During this year’s Sopra Banking Summit, we discussed open finance regulations and their potential to transform the financial services industry. Below, we explore the topic in more detail.
To watch the full on-demand video, you can click here.
According to the EU Commission’s 2022 report “Call for Evidence for an Impact Assessment of the Open Finance Framework,” the biggest inhibitor to open finance isn’t technology, but the “Difficult access to and reuse of customer data and their low interoperability in the financial sector.” Progress is accelerating in that area, with European open finance regulations expected in 2023.
An enshrined framework will cultivate trust and give people and businesses greater control over data management. Furthermore, competition will increase, with financial services providers leveraging previously inaccessible data to offer more personalized products, improve the digital experience and empower customers.
As part of that, traditional banks will increasingly partner with third-party fintechs to advance their ecosystems and capabilities – a trend already in motion.
What is open finance?
Open finance is a data-sharing model that goes beyond open banking to include information on investments, mortgages, savings, pensions and consumer credit. With open finance, a customer’s entire financial footprint is accessible via trusted third-party APIs, if they consent.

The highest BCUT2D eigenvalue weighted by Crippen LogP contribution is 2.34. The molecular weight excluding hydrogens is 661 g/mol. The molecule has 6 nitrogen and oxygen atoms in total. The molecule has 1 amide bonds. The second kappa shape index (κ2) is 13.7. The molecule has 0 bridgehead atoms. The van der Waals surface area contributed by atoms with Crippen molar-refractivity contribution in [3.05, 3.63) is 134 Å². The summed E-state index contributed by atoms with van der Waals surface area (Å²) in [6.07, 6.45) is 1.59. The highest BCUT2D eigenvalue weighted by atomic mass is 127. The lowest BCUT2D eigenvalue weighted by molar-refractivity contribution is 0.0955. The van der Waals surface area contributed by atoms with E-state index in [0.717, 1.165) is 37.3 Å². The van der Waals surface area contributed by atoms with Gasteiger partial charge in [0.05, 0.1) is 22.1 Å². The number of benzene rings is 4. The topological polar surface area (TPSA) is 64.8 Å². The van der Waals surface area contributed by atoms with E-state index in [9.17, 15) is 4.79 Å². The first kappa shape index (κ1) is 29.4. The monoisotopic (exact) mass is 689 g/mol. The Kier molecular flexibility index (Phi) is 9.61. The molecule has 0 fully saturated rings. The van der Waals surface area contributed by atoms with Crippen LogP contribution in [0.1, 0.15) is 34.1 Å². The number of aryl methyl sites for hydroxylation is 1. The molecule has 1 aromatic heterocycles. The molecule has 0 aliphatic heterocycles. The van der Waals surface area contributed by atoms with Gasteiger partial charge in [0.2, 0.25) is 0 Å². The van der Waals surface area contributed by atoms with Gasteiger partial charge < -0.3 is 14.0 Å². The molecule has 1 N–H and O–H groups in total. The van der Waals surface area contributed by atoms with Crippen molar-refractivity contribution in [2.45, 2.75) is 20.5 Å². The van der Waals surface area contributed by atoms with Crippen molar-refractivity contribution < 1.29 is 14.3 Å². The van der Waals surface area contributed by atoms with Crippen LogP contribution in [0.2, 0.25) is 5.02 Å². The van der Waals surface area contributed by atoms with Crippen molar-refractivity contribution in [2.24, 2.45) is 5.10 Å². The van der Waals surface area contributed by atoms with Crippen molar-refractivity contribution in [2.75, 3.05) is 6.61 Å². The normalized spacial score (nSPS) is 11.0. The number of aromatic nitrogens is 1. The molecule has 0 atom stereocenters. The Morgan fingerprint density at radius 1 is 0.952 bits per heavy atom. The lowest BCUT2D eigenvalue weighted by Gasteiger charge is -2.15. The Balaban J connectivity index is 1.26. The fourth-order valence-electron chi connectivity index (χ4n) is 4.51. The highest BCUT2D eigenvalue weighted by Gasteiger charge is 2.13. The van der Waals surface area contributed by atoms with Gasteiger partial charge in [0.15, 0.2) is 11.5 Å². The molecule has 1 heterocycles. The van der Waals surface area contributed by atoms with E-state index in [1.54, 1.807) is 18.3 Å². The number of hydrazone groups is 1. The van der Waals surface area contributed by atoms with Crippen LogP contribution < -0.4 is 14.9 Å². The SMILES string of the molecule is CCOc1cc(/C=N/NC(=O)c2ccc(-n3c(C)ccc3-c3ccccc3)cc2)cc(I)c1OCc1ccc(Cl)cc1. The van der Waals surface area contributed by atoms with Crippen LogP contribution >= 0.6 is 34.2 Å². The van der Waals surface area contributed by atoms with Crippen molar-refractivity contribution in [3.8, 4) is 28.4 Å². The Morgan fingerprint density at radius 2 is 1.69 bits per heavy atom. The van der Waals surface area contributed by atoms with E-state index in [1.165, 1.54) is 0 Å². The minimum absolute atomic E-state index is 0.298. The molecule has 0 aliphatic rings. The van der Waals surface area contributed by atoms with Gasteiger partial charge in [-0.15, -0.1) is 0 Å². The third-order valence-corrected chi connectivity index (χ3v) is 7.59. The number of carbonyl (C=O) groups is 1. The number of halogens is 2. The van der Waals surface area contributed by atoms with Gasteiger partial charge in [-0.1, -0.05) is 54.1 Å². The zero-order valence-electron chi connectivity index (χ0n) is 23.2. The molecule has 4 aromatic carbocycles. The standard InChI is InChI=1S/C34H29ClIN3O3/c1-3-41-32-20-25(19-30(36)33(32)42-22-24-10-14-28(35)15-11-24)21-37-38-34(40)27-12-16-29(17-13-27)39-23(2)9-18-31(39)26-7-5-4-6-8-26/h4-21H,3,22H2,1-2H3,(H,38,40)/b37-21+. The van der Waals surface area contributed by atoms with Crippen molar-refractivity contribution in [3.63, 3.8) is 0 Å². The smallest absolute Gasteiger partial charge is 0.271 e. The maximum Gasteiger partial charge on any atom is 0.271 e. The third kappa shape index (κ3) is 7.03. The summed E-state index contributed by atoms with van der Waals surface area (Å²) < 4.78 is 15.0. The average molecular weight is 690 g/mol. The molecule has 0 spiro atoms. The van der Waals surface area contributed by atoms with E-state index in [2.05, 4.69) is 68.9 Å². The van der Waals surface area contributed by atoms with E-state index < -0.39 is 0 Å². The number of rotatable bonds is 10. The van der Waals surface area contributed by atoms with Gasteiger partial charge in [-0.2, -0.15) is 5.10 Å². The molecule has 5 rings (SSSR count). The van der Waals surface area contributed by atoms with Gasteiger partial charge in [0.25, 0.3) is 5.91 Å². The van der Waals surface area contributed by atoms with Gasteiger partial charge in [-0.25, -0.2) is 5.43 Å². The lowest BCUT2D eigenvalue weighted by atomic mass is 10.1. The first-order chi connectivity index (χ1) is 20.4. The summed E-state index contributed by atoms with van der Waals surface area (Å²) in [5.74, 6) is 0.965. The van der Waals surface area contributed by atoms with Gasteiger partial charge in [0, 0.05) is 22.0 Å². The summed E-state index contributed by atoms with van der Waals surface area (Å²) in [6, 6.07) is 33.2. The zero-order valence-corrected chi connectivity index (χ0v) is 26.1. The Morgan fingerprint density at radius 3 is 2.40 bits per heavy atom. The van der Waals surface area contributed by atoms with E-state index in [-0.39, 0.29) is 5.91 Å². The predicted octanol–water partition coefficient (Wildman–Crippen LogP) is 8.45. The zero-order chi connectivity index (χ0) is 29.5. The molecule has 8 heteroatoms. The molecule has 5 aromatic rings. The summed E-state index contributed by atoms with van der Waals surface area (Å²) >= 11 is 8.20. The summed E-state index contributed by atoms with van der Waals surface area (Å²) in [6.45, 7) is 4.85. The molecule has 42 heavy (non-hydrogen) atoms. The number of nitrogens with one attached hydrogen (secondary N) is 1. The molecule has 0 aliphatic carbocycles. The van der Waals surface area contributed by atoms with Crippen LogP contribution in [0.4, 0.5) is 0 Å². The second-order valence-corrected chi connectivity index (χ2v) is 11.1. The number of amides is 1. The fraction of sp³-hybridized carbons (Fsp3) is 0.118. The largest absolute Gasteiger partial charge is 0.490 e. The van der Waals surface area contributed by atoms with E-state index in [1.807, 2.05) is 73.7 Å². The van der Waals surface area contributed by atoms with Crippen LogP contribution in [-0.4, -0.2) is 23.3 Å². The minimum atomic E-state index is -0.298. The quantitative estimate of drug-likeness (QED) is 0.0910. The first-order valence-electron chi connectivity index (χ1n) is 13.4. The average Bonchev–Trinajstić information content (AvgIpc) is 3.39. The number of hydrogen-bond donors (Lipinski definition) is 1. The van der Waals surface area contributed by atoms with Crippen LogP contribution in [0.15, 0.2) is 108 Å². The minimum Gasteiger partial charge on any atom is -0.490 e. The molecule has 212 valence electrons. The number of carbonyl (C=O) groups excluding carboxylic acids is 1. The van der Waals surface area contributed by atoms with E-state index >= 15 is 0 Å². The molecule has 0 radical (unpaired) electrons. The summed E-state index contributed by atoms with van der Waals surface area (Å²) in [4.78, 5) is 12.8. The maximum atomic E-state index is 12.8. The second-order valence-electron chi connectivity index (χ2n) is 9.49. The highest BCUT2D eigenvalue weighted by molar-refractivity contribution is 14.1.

While open banking is subject to a legal framework, open finance isn’t currently regulated, yet it has the potential to utilize more varied and detailed data across a broader range of services.
Core open finance-related bodies
Although mechanisms aren’t fully in place to regulate open finance and unleash its full power, they’re well underway. For example, the European Commission (EC) shared its Digital Finance Strategy back in 2020 – one of the main pillars promoting open finance.
Furthermore, the Open Finance Framework will benefit from the lessons learnt with PSD2. Earlier this year, the EC’s Department for Financial Stability and Capital Markets (DG FISMA) issued public and targeted consultations on the revised payment services Directive (PSD2), with conclusions from the EU Commission expected in Q1 2023.